merely selfish attention seeking?

This woman put not only herself at risk but those first responders tasked with
getting her off the fragile copper veneered statue.

Let’s not forget the hundreds of tourists and vacationers who had planned a visit the statue
on the 4th during their trip to New York. A visit they would not be able to make due to the actions
of one selfish woman.

The area had to be shut down and secured for hours as authorities worked to get this woman down.

As I stand staring at a tribute erected to those lives lost 100 years ago in a world war fought in
hopes of ending all such wars, my thoughts turn to our selfish overpaid athletes who think their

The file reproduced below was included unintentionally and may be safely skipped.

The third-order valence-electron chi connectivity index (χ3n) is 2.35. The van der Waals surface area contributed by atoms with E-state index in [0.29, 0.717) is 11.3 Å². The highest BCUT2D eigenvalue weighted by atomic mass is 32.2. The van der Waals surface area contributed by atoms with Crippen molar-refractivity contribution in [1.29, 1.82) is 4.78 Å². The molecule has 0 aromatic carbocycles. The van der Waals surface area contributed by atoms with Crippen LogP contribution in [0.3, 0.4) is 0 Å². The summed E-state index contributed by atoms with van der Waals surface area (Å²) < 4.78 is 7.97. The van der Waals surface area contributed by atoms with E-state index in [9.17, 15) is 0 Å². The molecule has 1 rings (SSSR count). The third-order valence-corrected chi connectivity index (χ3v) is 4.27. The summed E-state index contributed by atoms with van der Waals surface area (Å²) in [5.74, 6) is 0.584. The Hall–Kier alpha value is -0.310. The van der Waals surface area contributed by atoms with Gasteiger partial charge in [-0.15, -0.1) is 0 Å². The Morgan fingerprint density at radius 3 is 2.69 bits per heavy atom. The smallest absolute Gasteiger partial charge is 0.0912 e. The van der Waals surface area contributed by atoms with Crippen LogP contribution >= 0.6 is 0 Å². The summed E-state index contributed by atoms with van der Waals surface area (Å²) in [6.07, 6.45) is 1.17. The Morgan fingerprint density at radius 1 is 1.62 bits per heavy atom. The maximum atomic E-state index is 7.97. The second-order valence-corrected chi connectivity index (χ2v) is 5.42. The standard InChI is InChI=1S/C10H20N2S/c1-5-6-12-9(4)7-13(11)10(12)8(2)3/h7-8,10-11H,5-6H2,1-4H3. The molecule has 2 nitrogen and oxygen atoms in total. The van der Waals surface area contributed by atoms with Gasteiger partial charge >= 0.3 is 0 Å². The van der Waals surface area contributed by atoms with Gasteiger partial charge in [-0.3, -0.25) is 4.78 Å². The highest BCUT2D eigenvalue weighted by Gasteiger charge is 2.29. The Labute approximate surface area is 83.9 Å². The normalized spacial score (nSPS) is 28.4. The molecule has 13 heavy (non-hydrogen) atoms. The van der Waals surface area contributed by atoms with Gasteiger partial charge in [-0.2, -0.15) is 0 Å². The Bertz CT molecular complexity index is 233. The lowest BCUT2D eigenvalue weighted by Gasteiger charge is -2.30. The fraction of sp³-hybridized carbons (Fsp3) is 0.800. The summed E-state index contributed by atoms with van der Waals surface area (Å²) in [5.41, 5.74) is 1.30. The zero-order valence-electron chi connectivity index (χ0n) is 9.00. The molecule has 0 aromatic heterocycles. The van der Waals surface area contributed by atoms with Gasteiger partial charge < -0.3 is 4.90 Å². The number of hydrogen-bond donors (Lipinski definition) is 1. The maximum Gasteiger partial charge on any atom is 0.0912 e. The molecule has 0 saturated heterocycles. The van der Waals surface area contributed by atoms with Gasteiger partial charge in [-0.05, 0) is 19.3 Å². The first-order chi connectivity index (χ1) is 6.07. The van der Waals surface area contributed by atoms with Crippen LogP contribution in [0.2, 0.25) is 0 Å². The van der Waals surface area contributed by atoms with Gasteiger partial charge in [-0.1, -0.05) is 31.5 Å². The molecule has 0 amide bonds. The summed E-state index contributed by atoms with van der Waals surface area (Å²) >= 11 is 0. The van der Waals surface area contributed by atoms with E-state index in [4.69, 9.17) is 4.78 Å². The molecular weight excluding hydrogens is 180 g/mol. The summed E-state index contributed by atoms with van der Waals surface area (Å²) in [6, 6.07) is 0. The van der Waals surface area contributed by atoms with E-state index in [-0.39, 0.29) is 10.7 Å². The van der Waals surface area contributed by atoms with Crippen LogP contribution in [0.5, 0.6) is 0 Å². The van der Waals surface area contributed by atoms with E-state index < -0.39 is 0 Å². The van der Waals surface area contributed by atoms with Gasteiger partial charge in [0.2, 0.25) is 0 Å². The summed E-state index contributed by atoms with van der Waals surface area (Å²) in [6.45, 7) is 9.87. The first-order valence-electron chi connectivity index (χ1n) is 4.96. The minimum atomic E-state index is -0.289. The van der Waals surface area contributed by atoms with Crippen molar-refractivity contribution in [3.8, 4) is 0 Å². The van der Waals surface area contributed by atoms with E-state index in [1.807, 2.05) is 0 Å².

kneeling protests to the National Anthem is some sort of brave act.
And I think of the countless supporters who think such protests are perfectly great.

Selfishness is not brave.

It’s easy to act a fool.
It’s easy to be disrespectful.

Bravery comes when one willingly lays down his or her life in hopes of protecting
his / her fellow man.

Those who have served and continue to serve this Nation and her citizens with not only
their time, their expertise, their skills but most importantly their lives,
are the true heroes who deserve our respect.

Be it 200 years ago, 100 years ago or simply last month in which a serviceman or woman
gave their all in order for us to be selfish…is…well…gravely lopsided in terms of worth.

And it is something we each should remember.

And so I am thankful that on this past July 4th,
I had the opportunity to be reminded of just that…that of sacrifices and selfishness.

I’m just saddened seeing that so many of our younger generations just don’t get it.